Guest Series: Betty Burney of the School Board

November 10, 2011 5 comments Open printer friendly version of this article Print Article

Metro Jacksonville consistently offers the opportunity for our readers to absorb the editorials, personal accounts, and vocal opinions of some of the key players in the decision making process of our community. This week, Vice Chairman of the Duval County School Board and District 5 Representative Betty Burney.

America, the land of opportunity and the greatest country in the world, has fallen woefully behind other countries in reading, math and science. America is no longer number one, sadly we are not even number two - or three.  Take a look:

The United States has fallen to "average" in international education rankings released by the Organization for Economic Co-operation and Development.

Quick Facts

- American students rank 25th in math and 21st in science compared to students in 30 industrialized countries

- America’s top math students rank 25th out of 30 countries when compared with stop students elsewhere

- By the end of 8th grade, U.S. students are two years behind in the math being studied by peers in other industrialized countries

- America’s rank in reading skills is 14th among industrialized countries


As a student at William M. Raines High School, my schoolmates and I were told everyday that we were Ichiban, #1, NEVER to accept being number two; average for me is unacceptable!  ‘Average’ makes me cringe because it is “the best of the worst and the worst of the best."

This statistic, along with others, is unacceptable for me for several reasons.  First, students enrolled in America’s schools are members of Generation “Y”, the most creative/innovative generation ever!  This is the Google generation that created a new language; ever try decoding a text message?  My fellow Americans, we actually have a gift; we should work hard to engage these students in meaningful ways to unlock their creative genius.  Yet, America uses high-stakes tests for public schools, where one single solitary test determines an child’s future, a teacher’s, a school’s and a school district’s future.  America uses the tests as a punitive tool; thereby inhibiting true education because everyone is focused on the ‘test’; other countries use the test as a diagnostic and prescriptive tool. Go figure.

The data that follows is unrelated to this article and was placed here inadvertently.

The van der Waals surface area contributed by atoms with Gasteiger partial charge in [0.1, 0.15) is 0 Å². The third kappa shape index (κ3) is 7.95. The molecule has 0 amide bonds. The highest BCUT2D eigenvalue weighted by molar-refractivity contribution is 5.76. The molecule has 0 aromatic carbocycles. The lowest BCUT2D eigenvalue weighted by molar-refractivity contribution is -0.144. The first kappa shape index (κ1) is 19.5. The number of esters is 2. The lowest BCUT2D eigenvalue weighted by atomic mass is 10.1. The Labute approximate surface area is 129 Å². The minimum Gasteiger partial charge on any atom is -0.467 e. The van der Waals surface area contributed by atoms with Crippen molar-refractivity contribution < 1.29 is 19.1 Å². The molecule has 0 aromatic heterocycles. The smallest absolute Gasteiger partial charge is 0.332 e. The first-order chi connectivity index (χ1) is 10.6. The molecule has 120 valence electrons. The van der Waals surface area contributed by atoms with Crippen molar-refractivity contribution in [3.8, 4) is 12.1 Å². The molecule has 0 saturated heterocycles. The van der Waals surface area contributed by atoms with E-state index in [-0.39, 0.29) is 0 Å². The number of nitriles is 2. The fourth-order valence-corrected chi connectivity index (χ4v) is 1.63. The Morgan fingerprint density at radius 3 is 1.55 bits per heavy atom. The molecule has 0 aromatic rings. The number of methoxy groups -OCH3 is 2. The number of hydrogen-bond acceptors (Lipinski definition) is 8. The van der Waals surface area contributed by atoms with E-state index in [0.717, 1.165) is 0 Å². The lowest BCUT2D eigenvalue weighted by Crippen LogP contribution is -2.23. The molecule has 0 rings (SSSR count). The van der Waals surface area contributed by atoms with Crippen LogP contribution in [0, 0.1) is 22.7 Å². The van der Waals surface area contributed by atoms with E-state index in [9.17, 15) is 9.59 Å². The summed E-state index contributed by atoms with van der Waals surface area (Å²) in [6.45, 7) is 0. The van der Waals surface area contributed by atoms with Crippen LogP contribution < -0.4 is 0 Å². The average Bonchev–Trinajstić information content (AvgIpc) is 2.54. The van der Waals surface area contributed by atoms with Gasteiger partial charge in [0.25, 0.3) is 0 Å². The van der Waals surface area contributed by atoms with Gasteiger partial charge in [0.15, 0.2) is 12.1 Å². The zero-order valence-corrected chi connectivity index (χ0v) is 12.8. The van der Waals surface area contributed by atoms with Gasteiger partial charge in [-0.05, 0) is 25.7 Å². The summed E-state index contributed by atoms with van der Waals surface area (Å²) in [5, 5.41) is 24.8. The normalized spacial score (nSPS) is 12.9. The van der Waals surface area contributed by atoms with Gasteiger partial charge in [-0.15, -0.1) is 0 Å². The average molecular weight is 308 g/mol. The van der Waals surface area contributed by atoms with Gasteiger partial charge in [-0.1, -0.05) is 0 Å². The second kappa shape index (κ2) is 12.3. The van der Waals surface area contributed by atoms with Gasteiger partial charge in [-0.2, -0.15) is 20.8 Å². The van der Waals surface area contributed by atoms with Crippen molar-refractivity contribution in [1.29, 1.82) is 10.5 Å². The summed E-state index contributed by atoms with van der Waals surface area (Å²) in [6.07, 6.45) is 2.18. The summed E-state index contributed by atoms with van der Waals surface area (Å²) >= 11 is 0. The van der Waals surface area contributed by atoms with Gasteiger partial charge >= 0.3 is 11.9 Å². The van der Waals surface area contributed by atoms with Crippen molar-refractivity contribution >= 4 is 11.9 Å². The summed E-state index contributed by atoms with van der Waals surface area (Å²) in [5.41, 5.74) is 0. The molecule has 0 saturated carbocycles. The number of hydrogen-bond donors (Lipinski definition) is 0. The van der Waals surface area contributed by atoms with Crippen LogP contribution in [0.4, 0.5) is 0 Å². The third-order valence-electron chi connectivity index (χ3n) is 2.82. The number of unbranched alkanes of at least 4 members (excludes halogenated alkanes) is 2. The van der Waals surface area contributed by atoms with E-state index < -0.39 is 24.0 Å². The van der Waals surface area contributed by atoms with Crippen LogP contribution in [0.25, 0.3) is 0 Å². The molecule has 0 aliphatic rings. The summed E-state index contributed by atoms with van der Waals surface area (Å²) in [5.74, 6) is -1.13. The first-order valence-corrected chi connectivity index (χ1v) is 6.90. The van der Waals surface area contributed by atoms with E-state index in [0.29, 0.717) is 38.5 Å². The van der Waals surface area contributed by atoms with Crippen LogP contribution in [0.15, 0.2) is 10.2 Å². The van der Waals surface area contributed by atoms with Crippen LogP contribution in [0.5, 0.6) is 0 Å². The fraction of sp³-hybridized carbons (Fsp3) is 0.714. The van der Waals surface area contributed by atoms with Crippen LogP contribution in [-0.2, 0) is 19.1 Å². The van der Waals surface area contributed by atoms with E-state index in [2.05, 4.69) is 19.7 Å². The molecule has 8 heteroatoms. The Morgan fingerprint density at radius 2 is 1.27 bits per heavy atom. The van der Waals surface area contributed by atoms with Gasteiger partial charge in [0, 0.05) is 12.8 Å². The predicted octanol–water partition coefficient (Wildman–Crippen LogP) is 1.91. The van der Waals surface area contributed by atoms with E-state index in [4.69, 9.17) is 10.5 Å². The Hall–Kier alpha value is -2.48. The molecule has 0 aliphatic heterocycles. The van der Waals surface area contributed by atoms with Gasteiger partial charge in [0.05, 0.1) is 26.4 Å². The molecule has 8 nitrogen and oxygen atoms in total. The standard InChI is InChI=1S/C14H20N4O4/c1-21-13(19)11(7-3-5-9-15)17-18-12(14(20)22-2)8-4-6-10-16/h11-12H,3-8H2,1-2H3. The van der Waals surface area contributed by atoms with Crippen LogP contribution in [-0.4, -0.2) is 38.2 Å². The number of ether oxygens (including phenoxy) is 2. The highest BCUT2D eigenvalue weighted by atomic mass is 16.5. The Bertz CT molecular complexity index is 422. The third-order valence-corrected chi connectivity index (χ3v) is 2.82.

Secondly, many American adults are busy engaging in negative public behaviors that our children learn by example and that are counter-productive to learning:  

- There is a mean-spirited, vitriolic rhetoric between political parties, yet we want children to get along well and not bully each other.

- There is a notion of Washington politicians who're proud of being uncompromising on issues, yet we grade kindergarten students on their ability to get along well with others.

-Reality TV shows and sexually explicit music abound that our children emulate, which leads to risky behavior, yet we wonder why children are committing crimes, increasingly becoming teen parents, and focusing on ‘the glamorized hype’ of media stars as opposed to learning.

Finally, nothing takes the place of effective parenting.  Everyone has a role in rearing a child but parents bear the brunt of the responsibility.  Noted author James Baldwin once stated, “For these are all our children and we will either pay for or profit by what they become”.  What are we teaching America’s future generation?  I hope whatever you teach; you teach them well and remind them that our country’s future depends on their ability to unleash their inner greatness!

Editorial by Betty Burney.